Brooklyn design firm Isometric Studio has devised a set of guidelines to help museums reopen safely following coronavirus, including adding signage to encourage social distancing and using masks as entry tickets.
Toolkit for Museum Reopening: Design Strategies and Considerations outlines design strategies museums can use to prevent the spread of infection.
“Audiences are seeking constructive ways to participate in the ongoing fight for justice,” Isometric Studio said. “Museums have the unique capability to help us learn from history, make sense of these troubled times, and cultivate new language and iconography to imagine and build a more just world.”
“We hope that the design strategies offered in this toolkit can serve as a foundation for museums to continue to fulfil this critical mission,” it added.
It includes visual diagrams to show how indoor galleries, outdoor exhibitions and virtual showcases can be redesigned and adapted to follow current health protocols.
Recommendations include setting up hand sanitiser stations throughout the museum lobby and galleries and display notices explaining surfaces are regularly cleaned.
At ticketing and information desks, the studio recommends installing protective barriers to separate staff and patrons. It also suggests replacing paper tickets with face masks to encourage safe practices among all visitors.
For indoor exhibitions, it advises museums limit the number of patrons that can enter a single gallery or exhibition space at a time. This can be regulated with timed entry ticketing and designated zones that keep visitors six-feet (two metres) apart.
Arrows could be added to the floors and hallways to direct visitors through the space to encourage orderly circulation. Closing off or opening up some entrances and doorways is another method for promoting clear directional flow.
Isometric Studio’s toolkit comes as a number of museums and cultural centres are planning to reopen as coronavirus lockdown measures in some countries begin to ease. Museums in New York City, which were shut in early March, are scheduled to reopen on 3 August as part of the Phase 4 reopening.
Lisbon’s Museum of Art, Architecture and Technology reopened last month, with a series of 3D signs to encourage visitors to practice social distancing.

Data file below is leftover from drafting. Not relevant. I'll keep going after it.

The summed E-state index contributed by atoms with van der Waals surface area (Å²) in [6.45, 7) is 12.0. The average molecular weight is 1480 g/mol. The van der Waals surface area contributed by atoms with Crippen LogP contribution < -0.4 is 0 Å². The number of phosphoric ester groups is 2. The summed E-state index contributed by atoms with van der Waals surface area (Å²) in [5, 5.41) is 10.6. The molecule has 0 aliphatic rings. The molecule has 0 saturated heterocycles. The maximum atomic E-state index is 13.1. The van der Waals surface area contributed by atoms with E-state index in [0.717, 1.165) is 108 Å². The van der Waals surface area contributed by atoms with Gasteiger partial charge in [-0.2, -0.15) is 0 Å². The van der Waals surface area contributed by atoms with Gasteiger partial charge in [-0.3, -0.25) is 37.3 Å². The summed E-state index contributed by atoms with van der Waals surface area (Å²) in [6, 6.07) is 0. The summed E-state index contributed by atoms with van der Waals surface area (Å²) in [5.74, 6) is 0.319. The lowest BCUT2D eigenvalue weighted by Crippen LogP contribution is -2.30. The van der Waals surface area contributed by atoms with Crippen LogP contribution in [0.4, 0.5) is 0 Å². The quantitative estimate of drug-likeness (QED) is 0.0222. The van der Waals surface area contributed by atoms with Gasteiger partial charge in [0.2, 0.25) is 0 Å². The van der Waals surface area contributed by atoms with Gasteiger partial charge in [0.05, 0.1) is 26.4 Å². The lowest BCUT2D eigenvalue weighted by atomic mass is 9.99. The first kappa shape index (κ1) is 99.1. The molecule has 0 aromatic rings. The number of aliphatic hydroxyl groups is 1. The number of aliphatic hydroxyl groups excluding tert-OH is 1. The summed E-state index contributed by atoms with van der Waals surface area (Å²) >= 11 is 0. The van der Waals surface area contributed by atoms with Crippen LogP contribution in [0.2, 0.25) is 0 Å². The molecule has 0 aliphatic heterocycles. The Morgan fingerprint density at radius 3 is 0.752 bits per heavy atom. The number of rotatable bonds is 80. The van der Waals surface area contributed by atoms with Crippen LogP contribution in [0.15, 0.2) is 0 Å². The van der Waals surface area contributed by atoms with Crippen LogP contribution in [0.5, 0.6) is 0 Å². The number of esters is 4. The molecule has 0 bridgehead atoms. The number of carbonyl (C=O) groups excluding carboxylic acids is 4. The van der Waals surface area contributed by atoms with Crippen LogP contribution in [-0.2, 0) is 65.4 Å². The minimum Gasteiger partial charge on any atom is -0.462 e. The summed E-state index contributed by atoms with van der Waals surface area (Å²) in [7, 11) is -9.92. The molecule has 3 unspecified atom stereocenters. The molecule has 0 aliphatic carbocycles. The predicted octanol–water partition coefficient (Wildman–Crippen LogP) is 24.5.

Created by designed Sam Baron, the signage was made of bricks, tape and mirrors and intended to welcome visitors back and not scare them. “We believe that to create signage for Covid, which has been in the mind of all of us for months, it was smart to give a more human-based flavour to this project,” Baron said.
Isometric Studio also suggests museums install additional ventilation and UV light filters which would purify the air in the enclosed galleries, as research has found that virus droplets can spread through HVAC systems.
One of the illustrated diagrams shows how one device an Air Rover connects to ductwork to intake contaminated air and emit purified air. This setup is designed to filter spaces up to 7,200 square feet (668.9 square metres).
The proposal for outdoor spaces, meanwhile, recognises it can be difficult to direct groups of people since people are more likely to wander in open areas.
To control the flow of visitors moving through outside exhibitions, museums can implement a timed entry system, display exhibit labels with large text and imagery that can be viewed from a distance and use easy-to-assemble stands and furniture.
In addition to physical exhibitions Isometric Studio also devised plans for creating digital museum experiences to increase its audience and accessibility.
“By designing an online experience, museums can make an impact beyond their walls,” the studio said.
“Online exhibitions allow museums to reach broader audiences, increase access for those who cannot visit in-person, and continue to connect meaningfully with their communities.”
These suggestions include virtual experiences designed to mimic physical exhibitions, multimedia video tours of galleries and objects, as well as simpler initiatives such as hosting virtual talks, engaging with social media and operating an online store.
A number of designers and architects have published strategies to help open a range of facilities, like offices and restaurants, following the pandemic.
Examples include a scheme by Perkins and Will that suggests offices will be made to balance physical and virtual work and a plan by MASS Design Group that recommends restaurants remove bar seating.
Source: Rooms - dezeen.com